Every Friday during the regular season, vikings.com will look at 3 matchups that will help determine the outcome of the Vikings upcoming game.
Because of the intense, long-standing rivalry and the fact that Minnesota and Wisconsin are neighboring states, Vikings-Packers games typically have more build-up than your standard regular season game. But add
Favre’s performance on Monday night will certainly go a long way in determining the outcome of the game. For our weekly “Key Matchups” segment, however, we’ll look at 3 other matchups that will also play a large role in Monday night’s game.
For the 5th time this preseason and regular season, Vikings C John Sullivan will deal with the 3-4 defense. Of course the entire offense needs to adjust to this scheme, but it’s of particular importance for Sullivan to adjust because, unlike when he goes against a 4-3 alignment, Sullivan will have a DT playing over him.
The DT playing over Sullivan on Monday night will be Ryan Pickett, a 9-year veteran who is in his 4th season with Green Bay and stands at 6-2, 330 pounds. Pickett is a strong player who fits well as the nose tackle in Packers defensive coordinator Dom Capers’ 3-4 scheme. Pickett is similar to
Sullivan has a solid base and is a good athlete, so this matchup will be interesting to watch from a physical standpoint. But Sullivan also must handle this matchup from a mental standpoint. The crowd will be in this game, and Sullivan must make the calls along the line, handle center-to-QB exchanges and then actually block Pickett.
If a Vikings DE is going to be mentioned as part of a “Key Matchups” feature, you’d assume it would be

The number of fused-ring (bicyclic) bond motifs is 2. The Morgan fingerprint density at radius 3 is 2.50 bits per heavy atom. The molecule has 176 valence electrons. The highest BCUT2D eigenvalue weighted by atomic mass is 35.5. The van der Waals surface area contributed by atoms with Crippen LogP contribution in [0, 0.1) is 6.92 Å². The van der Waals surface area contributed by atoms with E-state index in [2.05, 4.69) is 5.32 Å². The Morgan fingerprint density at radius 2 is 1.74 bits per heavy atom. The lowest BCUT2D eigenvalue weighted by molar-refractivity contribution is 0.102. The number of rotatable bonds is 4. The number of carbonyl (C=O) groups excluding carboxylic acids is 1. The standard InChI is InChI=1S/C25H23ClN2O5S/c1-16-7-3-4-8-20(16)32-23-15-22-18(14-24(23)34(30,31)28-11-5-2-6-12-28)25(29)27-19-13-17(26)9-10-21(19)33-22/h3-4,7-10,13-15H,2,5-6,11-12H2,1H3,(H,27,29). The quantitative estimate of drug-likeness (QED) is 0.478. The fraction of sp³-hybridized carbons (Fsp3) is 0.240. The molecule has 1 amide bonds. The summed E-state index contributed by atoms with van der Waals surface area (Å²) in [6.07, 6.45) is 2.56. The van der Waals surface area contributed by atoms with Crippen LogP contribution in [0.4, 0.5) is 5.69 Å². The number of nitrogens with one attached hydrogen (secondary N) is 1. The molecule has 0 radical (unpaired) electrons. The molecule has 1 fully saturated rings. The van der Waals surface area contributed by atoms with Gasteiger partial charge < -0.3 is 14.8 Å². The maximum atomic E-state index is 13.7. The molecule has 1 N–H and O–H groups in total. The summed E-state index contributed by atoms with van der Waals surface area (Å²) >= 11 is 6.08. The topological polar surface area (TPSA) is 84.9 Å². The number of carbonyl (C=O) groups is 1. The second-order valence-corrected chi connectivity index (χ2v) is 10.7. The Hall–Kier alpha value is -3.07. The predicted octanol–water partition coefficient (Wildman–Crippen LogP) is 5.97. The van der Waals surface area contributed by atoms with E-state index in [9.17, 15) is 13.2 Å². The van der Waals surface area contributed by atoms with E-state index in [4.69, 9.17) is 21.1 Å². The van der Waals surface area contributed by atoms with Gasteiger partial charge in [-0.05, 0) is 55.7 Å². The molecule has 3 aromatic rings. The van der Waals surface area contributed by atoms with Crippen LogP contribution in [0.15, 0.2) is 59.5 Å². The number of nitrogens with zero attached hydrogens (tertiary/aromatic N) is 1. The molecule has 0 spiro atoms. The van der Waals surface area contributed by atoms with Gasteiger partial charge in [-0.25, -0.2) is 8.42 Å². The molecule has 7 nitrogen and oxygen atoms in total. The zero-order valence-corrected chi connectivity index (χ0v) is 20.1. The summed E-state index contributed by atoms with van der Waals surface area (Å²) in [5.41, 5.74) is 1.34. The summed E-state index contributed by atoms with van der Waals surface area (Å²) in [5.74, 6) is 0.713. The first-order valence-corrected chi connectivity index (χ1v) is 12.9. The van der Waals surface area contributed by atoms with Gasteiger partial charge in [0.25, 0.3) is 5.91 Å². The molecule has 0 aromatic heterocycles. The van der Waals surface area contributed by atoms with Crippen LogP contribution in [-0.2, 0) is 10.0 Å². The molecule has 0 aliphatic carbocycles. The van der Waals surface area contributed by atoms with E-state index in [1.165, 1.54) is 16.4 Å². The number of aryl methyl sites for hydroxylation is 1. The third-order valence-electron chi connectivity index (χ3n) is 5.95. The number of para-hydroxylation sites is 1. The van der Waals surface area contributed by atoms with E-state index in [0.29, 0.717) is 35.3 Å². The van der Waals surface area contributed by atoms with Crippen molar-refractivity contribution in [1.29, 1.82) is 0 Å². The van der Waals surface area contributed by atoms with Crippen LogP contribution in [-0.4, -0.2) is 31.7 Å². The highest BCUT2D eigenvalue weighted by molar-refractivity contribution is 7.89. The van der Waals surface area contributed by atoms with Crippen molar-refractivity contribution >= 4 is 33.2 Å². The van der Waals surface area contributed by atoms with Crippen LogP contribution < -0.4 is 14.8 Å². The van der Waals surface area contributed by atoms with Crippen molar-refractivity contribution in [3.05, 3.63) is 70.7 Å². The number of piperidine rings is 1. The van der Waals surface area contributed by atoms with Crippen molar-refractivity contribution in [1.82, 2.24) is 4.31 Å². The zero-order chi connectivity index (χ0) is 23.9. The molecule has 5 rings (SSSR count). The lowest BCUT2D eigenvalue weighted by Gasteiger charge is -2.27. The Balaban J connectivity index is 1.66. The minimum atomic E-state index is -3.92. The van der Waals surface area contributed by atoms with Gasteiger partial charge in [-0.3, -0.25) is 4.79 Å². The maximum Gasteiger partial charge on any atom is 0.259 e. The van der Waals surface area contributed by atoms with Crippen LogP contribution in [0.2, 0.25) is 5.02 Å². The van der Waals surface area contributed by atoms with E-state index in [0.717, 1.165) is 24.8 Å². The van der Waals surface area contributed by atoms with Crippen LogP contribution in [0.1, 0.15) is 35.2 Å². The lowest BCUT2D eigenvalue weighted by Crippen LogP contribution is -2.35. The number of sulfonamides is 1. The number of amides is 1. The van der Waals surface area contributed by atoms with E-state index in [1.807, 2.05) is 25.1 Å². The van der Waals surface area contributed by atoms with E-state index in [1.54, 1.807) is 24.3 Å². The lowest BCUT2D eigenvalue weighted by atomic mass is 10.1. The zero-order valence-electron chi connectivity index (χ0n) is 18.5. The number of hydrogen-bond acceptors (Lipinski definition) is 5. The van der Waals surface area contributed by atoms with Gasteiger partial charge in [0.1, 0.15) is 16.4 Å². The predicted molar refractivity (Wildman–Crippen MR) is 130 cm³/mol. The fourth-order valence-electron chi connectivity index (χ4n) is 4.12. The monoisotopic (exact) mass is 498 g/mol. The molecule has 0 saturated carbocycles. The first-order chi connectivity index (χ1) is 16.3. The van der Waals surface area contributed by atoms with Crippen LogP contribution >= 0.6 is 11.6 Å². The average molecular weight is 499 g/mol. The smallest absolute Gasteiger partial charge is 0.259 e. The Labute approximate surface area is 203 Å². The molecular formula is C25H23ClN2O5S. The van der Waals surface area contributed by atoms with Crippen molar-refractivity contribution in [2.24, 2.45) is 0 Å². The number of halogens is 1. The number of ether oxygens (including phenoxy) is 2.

Barbre stands at 6-4, 305 pounds, and clearly possesses adequate strength matched with the quicks to block out on the edge. Barbre is also versatile, which is why Green Bay can play him at G as well. Edwards plays the “base end” position in the Vikings defense, which means he is focusing on being stout against the run as much as he’s focusing on rushing the passer. But Barbre must also be concerned with Edwards’ pass rush, because the last place QB Aaron Rodgers wants to be forced to scramble is toward the other side, where Allen will be waiting. The Packers won’t have enough players to help Barbre with chip or rub blocks because those extra players will be devoted to Allen and potential blitzing safeties and LBs.
Edwards faces a similar dilemma as his opponent, Barbre. Putting pressure on Rodgers this game will be key for the Vikings defense; the Vikings can’t afford to let Rodgers be comfortable in the pocket and connect with his receivers. But Ryan Grant can be a dangerous runner, and in fact he was the last RB to rush for 100 yards against this Vikings defense. So Edwards must also be aware of the run. Ultimately, Edwards’ goal is to play the run well and string plays out, and then also put pressure on Rodgers and team with Allen to collapse the pocket.
It’s tough to know if Green Bay will shadow Bernard Berrian with either Al Harris or Charles Woodson or if they’ll let the Vikings dictate the matchup by leaving the corners on one side of the field the whole game. Regardless, the matchup between Berrian and Harris/Woodson is a good one.
It’s accurate to characterize both Harris and Woodson as playmakers. Woodson is 6-1, 202 pounds and has intercepted 22 passes since joining Green Bay in 2006, including 3 already this season; he’s taken 5 of those picks to the house, including 1 this year. A 12-year veteran, Woodson has earned 5 Pro Bowl berths. Harris is also a 12-year veteran, and he’s coming off back-to-back Pro Bowl seasons. He’s a physical CB, and if Green Bay did choose to shadow Berrian, I think Harris would be the man to do it.
We know what Berrian brings – speed. He’s a dangerous vertical threat, but he is also dangerous when he catches short passes and has room to run. He almost always makes the 1st man miss. Berrian is in his 2nd season with the Vikings and is starting to get a feel for the Vikings-Packers rivalry, but he spent the first 4 seasons of his career in Chicago, perhaps the Packers biggest rival of all. So he’s got just as much reason to love beating the Packers as anyone, and the Vikings ability to get him the ball will be a factor in whether the Vikings come out on top or not.